Hyrdogels, chains of polymers that are very absorbent, are great. They’re what your contact lenses are made out of, because they have properties very similar to that of human tissues. They were also a revolution in treating burns, where they serve as a far more effective bandage than traditional cloth or rubber ones.
One problem, though, that contacts also demonstrate: Hydrogels are fragile. They tend to tear easily, and as a result, they’re not really good for using to replace human tissue inside the body. They’d just rip apart if you used them for, say, replacing tendons or other parts of the body.
Which is why researchers at Harvard have done something worthy of their school’s snooty reputation and built a hydrogel that can stretch to twenty times its length.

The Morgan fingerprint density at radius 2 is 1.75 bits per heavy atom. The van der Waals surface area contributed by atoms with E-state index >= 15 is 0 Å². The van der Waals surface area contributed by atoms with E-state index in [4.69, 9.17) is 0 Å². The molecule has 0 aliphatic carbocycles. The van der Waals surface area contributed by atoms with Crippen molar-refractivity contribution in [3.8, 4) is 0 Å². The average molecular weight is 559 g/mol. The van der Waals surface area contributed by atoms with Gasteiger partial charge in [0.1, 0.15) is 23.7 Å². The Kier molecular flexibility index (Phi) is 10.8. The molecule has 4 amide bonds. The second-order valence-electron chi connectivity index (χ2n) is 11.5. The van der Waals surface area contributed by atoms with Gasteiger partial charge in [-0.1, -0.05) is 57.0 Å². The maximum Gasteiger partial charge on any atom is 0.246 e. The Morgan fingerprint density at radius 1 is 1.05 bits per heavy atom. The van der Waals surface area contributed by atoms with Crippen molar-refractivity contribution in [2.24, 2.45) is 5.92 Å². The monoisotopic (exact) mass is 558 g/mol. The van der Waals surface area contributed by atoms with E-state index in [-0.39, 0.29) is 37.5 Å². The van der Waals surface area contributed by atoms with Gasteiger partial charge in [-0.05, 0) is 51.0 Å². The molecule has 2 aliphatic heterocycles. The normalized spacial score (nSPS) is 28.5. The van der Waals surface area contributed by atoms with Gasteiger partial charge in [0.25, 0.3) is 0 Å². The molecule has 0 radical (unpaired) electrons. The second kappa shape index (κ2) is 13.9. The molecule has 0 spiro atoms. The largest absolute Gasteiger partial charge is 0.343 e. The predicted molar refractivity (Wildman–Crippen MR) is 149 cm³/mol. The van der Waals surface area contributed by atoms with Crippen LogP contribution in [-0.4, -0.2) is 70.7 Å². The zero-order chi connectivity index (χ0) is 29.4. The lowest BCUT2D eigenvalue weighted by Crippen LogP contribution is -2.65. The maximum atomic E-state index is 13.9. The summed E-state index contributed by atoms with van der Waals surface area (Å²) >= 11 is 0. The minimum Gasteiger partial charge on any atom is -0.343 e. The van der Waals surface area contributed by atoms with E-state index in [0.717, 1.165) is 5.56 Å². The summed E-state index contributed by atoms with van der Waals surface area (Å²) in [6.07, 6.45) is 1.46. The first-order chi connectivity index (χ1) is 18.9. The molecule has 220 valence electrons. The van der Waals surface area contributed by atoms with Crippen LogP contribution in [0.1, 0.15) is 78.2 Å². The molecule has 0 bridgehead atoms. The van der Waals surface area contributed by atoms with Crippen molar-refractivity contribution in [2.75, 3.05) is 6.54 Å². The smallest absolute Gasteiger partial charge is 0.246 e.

They pulled this off by the surprisingly simple idea of mixing two polymers together. The two were crosslinked thanks to different bonds, and the result is the toughest hydrogel made yet.
This isn’t just a revolution in Stretch Armstrong design. This essentially allows hydrogels to be used in a much wider range of medical applications, and improves those areas where they’re already in use. For example, they’re used to replace cartilage, and now we’ve got something much tougher for the knees of old people.
Yes, it will also probably turn up in toys.